He said goodbye to Three Striker, tied his things into a bundle, tied the bundle on his saddle, and set out for the Elgin stage. He missed it. He rode into the agency and to the house of Strikeaxe, another relative. He said, "My heart is heavy. I remember the words of my father. I shall go back to school."


            "No," said Strikeaxe. "you stay here." I shall be back soon. I go now to talk with the parents of a girl I know, This girl will be a suitable wife for you."


Plowed the Earth


            When Strikeaxe came back, he told young Lookout that the parents of the girl had accepted his word. The agreement was carried out and the wedding ceremony was held in 1887. The girl was one of the five girls that had been on the trail to Carlisle. Her name was Julia Pryor.


            Julia Pryor belonged to the Bear clan, and she and Fred Lookout stayed with her family for a year, then they moved to the ranch on ____ (note: the ranch may be named Bird Creek) where they now live. For many years Fred Lookout plowed the earth as the white man does. He planted seed. and traded hogs and cattle and horses.


            He called the clans of the Little Osage together. He appointed two Wah-Si-Si-Ki (chancellors) who announced that the new chieftain would look after his people, and that the Little Osage would now be known as the Srikeaxe  band of the Osage tribe. He gave horses to the Wah-Si-Si-Ki and told them that he wanted to do everything he could do for the good of his people. When presents came from the traders of the agency, he told the Wah-Si-Si-Ki to distribute them among the people. By such consideration and generosity he was performing the duties and assuming the dignity of a chieftain.


Chanted Death Song


            He would not be pleased to know that death had been discussed so much here, but when things deflect the current of a man's life, those things should be set down. His eldest daughter died. So great was his grief that he could not refrain from chanting the song of death as he sat at her feet on the floor, while her life went out of her frail body. When he stopped he heard her voice, and he looked into her wide, feverish eyes. Slowly she said: "When my brother and grandmother died, you mourned and did not eat and did not drink until the sun set. You wore old clothes. You did all the old things which we have left behind. The Savior doesn't mean that. Enjoy yourself and wear good clothes. You will mourn and you will not forget me, but you must be happy. I go to a good place. I can see Jesus reaching out his hand to me, but when you mourn in the old way, He takes his hand back."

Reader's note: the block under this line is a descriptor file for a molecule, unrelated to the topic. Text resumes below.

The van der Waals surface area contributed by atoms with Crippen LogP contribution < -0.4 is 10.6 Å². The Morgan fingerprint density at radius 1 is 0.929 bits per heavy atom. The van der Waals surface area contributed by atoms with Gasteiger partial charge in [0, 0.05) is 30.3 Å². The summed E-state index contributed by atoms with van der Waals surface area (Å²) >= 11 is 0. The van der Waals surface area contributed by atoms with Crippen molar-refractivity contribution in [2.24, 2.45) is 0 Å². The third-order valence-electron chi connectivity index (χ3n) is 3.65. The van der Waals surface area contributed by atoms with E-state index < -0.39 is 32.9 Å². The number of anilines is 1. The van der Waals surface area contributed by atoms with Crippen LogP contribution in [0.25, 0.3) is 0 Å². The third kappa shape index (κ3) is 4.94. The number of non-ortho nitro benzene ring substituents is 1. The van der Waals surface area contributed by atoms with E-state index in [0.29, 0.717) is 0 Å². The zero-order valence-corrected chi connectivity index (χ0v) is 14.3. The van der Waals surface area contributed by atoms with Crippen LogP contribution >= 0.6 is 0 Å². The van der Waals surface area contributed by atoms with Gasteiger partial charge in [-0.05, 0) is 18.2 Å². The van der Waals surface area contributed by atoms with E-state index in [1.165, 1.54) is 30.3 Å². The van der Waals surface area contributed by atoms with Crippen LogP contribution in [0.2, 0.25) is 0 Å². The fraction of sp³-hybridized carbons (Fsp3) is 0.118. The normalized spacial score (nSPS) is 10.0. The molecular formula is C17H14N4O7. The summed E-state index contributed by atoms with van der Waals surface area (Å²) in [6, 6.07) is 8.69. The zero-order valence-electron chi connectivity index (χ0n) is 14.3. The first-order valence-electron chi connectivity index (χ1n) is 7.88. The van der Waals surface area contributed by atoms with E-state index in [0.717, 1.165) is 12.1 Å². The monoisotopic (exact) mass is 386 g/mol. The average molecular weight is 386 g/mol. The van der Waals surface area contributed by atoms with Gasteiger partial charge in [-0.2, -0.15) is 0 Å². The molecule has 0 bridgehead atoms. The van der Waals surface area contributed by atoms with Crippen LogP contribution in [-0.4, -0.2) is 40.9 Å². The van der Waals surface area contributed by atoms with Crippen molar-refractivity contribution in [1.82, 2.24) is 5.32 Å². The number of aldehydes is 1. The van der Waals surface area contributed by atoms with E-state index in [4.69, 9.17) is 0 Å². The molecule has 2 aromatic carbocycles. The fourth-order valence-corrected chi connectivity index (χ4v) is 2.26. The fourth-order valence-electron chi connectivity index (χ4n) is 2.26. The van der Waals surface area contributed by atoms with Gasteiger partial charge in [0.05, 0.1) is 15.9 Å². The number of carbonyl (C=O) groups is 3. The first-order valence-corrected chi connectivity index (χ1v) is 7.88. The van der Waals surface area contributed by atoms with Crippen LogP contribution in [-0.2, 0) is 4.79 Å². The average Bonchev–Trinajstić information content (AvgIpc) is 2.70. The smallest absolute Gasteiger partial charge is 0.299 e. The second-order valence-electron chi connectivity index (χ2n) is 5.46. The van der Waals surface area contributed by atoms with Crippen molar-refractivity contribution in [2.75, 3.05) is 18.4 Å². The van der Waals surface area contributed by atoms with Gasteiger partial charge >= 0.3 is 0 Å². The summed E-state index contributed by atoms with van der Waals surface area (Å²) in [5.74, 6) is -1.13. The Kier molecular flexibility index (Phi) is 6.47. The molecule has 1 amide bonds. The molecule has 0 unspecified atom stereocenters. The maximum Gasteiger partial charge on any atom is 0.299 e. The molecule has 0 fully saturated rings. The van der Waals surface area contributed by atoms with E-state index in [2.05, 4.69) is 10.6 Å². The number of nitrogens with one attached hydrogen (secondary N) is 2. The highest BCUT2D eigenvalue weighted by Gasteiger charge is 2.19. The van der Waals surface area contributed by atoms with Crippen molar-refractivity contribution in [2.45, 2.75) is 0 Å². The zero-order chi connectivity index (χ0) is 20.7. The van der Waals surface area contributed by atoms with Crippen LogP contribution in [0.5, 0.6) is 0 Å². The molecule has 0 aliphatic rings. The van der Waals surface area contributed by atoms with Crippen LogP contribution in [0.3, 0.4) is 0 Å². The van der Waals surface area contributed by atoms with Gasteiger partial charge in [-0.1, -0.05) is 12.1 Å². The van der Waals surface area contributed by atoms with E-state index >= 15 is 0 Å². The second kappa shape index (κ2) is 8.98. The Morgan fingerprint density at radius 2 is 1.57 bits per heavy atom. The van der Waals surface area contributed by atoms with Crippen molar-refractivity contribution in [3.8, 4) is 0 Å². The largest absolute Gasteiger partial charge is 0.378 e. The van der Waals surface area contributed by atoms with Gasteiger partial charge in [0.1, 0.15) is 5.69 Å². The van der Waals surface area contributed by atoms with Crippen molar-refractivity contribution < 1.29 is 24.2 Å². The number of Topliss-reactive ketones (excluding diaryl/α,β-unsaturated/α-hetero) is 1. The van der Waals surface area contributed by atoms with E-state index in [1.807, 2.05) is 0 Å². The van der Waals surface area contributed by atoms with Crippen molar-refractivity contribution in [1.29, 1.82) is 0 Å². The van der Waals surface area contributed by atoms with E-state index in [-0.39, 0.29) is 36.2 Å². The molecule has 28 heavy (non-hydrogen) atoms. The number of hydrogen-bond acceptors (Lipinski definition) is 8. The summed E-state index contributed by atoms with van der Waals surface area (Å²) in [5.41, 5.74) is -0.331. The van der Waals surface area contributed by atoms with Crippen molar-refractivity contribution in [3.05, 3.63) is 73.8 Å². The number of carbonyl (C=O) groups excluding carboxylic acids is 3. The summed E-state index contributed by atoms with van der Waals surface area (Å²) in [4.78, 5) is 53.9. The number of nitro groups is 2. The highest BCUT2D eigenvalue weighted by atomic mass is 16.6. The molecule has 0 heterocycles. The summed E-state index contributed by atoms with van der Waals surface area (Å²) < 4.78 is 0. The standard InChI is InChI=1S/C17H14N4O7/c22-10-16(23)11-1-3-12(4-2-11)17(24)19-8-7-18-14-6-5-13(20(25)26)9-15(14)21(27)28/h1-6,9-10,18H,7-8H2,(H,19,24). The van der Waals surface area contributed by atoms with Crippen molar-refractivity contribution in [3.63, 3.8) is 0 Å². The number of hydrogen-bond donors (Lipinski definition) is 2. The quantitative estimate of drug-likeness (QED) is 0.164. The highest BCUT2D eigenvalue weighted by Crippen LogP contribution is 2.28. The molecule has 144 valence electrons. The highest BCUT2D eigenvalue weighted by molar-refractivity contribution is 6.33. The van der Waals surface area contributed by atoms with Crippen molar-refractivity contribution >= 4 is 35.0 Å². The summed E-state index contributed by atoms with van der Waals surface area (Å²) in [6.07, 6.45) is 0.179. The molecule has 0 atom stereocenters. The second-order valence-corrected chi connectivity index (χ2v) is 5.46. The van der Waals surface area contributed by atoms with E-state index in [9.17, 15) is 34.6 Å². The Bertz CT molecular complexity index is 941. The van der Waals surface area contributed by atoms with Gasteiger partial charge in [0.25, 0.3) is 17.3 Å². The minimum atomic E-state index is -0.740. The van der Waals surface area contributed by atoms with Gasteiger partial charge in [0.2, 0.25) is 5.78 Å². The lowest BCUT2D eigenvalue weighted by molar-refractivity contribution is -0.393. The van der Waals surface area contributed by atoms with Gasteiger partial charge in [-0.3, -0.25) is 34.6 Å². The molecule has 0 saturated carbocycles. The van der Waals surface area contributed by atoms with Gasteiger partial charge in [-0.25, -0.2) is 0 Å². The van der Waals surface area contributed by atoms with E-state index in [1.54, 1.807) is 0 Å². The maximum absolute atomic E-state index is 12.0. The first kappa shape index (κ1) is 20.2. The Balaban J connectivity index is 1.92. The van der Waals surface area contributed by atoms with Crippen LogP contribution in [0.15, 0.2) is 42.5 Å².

Told Him of Christ


            The sisters in their black veils knelt by the pallet on the floor, and prayed for the soul of the departed, and the old women chanted softly the song of death, But Fred Lookout remained silent.


            After the funeral he gave away everything he owned. He wandered from place to place over the reservation. People pitied him in his grief. They fed him and his family.


            On day as he sat alone under a blackjack tree, a man of the Wah-Ti-Anka band came up. He got of his horse and talked of the new religion of Peyote. He told Lookout of the Christ and of Moon Head the bringer of the new religion.


            That was about 1900. He is now a road man in this beautiful religion of resignation. He has a Peyote church on his ranch and every week he performs his duties as road man, and listens to the troubles of his people.


Is Now Chief


            He is now the elected chief of his people. He sits at the head of the table in the council room, and with his long copper-colored hands folded, listens to the councilmen talk. Sometimes he gives advice, which he invariably prefaces with these words: "You are young men. You have the thoughts of white men, but you have the interest of your people in your hearts. Do what you think best. You know how to say things so that people will understand. Old men should advise young men, but those things which we meet today are not the things which I know about. The things which I know are gone. If you let your white man tongues say what is in your hearts, you will do great things for your people."


            Though the name of this man of the Eagle clan implies aggressiveness, yet there is no attribute of the eagle that would fit the character of the chief of the Osage better than his own name, Little-Eagle-That-Gets-What-He-Wants.